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Inmates Return to Roadside Litter Duty

A new pilot program kicked off to improve safety during litter removal along Wake County’s highways. In July, state officials pulled crews after an inmate died while picking up trash along I-40.

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RALEIGH, N.C. — The state Transportation and Correction departments on Wednesday kicked off a new pilot program aimed at improving safety during litter removal along Wake County’s highways.

In July, the Department of Correction pulled its roadside crews after inmate Charles Wilson was killed while picking up garbage along Interstate 40, near Lake Wheeler Road.

Since then, litter along the highways has piled up.

"It doesn't look good for North Carolina at all,” motorist Dana Coughley said.

“There are legal matters that had to be addressed too, and that takes time to work through,” DOT Spokesman Ernie Seneca explained when asked why it has taken so long to restart the inmate litter crews.

Under the new program, inmate labor crews will be organized into larger groups and assigned over longer stretches of highway to help ensure safety.

“The goal is to have better efficiency, better safety for the inmates (and) our workers, plus the traveling public,” Seneca said.

Thirty-two inmates and as many as eight correctional officers will be divided into crews. They will pick up littler along I-40, Interstate 540, Interstate 440, U.S. Highway 1/64 and the U.S. Highway 64/264 Bypass four days a week.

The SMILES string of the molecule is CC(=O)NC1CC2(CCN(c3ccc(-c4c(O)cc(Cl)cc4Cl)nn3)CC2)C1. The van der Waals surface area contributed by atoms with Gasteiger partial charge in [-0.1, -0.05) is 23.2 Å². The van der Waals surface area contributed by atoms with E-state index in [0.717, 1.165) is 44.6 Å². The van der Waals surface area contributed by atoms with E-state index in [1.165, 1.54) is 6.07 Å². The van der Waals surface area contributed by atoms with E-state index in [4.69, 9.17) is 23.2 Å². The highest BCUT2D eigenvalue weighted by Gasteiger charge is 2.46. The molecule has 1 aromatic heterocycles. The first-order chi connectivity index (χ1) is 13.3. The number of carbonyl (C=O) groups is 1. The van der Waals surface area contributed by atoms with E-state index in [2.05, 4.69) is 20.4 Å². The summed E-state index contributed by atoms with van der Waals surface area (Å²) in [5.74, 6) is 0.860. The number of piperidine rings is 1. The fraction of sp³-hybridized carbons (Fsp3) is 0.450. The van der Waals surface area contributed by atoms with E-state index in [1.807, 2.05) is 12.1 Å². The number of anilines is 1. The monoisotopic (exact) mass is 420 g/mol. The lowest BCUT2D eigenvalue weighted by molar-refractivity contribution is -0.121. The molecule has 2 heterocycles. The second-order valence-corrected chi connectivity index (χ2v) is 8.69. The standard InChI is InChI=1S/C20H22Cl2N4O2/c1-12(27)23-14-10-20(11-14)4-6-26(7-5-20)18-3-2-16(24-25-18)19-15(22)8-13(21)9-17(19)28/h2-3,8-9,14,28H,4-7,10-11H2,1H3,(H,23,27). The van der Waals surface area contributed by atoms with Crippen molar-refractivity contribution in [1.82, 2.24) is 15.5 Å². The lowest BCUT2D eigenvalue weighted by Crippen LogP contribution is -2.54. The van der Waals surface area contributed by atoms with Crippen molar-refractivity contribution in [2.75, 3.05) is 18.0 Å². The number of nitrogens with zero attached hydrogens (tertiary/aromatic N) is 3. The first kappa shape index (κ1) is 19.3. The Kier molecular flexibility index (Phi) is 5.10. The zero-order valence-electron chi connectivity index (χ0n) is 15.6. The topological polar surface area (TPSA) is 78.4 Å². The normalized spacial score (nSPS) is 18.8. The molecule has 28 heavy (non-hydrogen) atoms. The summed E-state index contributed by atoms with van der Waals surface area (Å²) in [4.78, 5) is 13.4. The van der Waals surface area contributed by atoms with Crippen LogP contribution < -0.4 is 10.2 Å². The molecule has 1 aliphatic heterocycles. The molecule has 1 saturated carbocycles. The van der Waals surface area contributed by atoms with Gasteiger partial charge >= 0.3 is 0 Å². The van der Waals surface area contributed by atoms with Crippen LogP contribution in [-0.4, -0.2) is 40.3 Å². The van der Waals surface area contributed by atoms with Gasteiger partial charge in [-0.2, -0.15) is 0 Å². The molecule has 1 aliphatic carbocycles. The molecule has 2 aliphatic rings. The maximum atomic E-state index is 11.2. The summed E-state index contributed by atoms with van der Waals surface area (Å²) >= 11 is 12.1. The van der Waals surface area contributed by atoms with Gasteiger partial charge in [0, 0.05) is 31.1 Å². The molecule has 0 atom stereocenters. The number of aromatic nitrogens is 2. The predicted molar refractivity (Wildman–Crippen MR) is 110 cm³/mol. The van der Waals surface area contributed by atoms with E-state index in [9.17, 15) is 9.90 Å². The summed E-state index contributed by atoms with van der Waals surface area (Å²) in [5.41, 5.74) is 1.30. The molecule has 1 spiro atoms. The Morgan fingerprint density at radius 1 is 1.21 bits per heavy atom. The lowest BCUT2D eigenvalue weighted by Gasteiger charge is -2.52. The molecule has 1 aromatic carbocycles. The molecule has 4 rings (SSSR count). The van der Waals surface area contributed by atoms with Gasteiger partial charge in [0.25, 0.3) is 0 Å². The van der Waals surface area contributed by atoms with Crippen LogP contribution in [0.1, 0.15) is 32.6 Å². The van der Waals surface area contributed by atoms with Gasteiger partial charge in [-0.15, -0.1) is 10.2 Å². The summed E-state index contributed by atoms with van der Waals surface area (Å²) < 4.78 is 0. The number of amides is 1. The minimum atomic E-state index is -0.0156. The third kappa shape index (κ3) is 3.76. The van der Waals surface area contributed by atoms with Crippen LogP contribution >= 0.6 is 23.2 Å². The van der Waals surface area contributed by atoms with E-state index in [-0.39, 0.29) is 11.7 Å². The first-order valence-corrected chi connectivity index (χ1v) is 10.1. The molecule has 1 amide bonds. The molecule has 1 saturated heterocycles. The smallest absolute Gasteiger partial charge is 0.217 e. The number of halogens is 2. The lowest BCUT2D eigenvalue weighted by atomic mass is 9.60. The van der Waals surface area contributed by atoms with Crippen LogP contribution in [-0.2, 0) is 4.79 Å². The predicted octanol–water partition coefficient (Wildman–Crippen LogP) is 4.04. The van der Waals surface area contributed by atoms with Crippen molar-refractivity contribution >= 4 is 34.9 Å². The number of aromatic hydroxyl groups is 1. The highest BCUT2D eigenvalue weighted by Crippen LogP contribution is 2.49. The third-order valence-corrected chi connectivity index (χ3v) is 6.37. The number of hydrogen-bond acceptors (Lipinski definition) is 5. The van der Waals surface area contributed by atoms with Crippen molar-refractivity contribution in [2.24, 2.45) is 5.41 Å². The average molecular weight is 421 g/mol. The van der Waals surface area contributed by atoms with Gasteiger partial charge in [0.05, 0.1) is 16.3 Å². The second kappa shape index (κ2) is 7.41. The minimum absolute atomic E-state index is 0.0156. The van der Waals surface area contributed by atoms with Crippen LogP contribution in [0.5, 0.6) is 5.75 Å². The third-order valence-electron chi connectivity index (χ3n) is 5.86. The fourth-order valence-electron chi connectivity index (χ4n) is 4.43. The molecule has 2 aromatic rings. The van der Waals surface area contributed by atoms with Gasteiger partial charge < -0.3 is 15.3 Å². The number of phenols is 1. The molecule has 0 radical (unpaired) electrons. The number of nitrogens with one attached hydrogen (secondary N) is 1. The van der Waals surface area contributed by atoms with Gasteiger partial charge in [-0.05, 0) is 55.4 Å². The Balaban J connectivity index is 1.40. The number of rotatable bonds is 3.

“Roadside litter remains a tremendous challenge for North Carolina, and the efforts of crews from both NCDOT and NCDOC play a key role in keeping our highways clean and safe,” Transportation Secretary Lyndo Tippett said.

The DOT is also closing road shoulders and using electronic highway signs to warn approaching motorists of inmate work. If the pilot program works in Wake County, DOT officials said it will be launched in other counties.

Each year, the DOT spends more than $12 million on inmate labor for litter removal. The DOT also relies on the efforts of nearly 6,000 Adopt-a-Highway volunteers.

Last year, litter removal costs totaled $16.5 million throughout the state.



Anthony Shepherd, Photographer
Minnie Bridgers, Web Editor

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